Earlier today, I read an eyewitness account of doctors doing an emergency delivery on a pregnant woman killed by Israeli airstrikes in Nuseirat, Gaza. I imagined myself in their shoes. This procedure is called a perimortem cesarean section and is one of the most anxiety-provoking surgeries in our field. From the time a woman’s heart stops, you have four minutes to get the baby out while doing chest compressions on the mom for any chance of meaningful survival for the neonate. Meanwhile, I saw videos of neonatal ICU doctors pleading for humanity after the evacuation orders were issued to their hospitals, stating their intention to stay with their tiny patients: “We can’t and will not leave them,” they said. I later saw a video of a Gazan doctor seeing his own kids as victims of an airstrike in his emergency room, his son getting rolled away in a body bag.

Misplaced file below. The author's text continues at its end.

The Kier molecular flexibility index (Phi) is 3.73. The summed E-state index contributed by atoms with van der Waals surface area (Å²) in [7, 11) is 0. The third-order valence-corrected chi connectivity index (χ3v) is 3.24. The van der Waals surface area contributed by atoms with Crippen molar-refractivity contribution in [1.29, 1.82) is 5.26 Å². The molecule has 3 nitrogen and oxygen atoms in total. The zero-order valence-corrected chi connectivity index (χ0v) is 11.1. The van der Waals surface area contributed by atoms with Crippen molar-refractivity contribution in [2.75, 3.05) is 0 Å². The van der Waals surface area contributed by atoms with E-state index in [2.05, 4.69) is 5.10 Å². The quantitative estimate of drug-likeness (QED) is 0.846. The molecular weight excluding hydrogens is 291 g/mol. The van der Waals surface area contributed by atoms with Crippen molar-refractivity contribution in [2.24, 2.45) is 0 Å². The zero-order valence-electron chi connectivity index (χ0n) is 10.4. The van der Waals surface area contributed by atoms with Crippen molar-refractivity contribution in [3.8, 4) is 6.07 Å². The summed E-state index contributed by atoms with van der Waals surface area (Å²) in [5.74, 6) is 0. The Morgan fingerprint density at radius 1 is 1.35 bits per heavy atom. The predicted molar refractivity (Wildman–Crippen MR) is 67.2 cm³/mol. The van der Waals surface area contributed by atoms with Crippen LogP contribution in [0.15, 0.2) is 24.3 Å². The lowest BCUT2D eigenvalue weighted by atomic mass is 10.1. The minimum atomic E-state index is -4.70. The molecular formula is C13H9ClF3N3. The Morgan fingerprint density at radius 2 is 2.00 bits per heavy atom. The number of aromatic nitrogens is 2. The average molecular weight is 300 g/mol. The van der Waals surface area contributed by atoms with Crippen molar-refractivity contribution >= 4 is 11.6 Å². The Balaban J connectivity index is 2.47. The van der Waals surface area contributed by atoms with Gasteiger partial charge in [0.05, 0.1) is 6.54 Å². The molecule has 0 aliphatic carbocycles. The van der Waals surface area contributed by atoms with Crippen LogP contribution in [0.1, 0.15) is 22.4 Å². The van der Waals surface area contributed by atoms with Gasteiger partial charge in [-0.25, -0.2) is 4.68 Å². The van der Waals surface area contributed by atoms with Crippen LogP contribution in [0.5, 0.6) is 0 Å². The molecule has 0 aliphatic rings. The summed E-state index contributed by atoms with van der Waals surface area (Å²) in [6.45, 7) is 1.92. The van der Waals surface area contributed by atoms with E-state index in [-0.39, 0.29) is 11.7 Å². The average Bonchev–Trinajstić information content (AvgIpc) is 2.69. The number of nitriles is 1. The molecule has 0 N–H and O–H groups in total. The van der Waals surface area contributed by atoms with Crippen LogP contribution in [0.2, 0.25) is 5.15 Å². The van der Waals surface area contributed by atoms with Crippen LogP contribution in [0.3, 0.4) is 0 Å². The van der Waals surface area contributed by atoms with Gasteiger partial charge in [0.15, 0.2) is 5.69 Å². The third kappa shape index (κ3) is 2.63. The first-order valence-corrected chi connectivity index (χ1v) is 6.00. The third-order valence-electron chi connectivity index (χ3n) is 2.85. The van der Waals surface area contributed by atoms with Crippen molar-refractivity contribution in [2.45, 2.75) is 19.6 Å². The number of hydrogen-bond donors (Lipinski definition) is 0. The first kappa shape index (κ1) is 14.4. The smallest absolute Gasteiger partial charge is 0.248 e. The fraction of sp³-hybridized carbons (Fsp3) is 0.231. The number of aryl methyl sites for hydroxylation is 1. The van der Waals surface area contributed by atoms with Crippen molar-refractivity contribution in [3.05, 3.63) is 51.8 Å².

As a physician and as a mother, my heart is in a million pieces. Grief has seized the space between my ribs and I can hardly breathe. How is this happening?
Amid the death and destruction from the shower of bombs dropping on Gaza like rain, truly the thing that has forever changed me is seeing how the world is turning into a hate mob against a civilian population, a majority of whom are refugees, the majority of whom are children, all of whom have been living besieged for 16 years. It is the media coverage priming the public to accept mass atrocities by using hateful and racist rhetoric that has left me feeling the most hopeless and scared. This incendiary and dehumanizing language used to describe Palestinians is going to contribute to genocide in Gaza and increasing violence against Muslims in the U.S., like the stabbing to death of Wadea Al-Fayoume, a Palestinian 6-year-old in Illinois.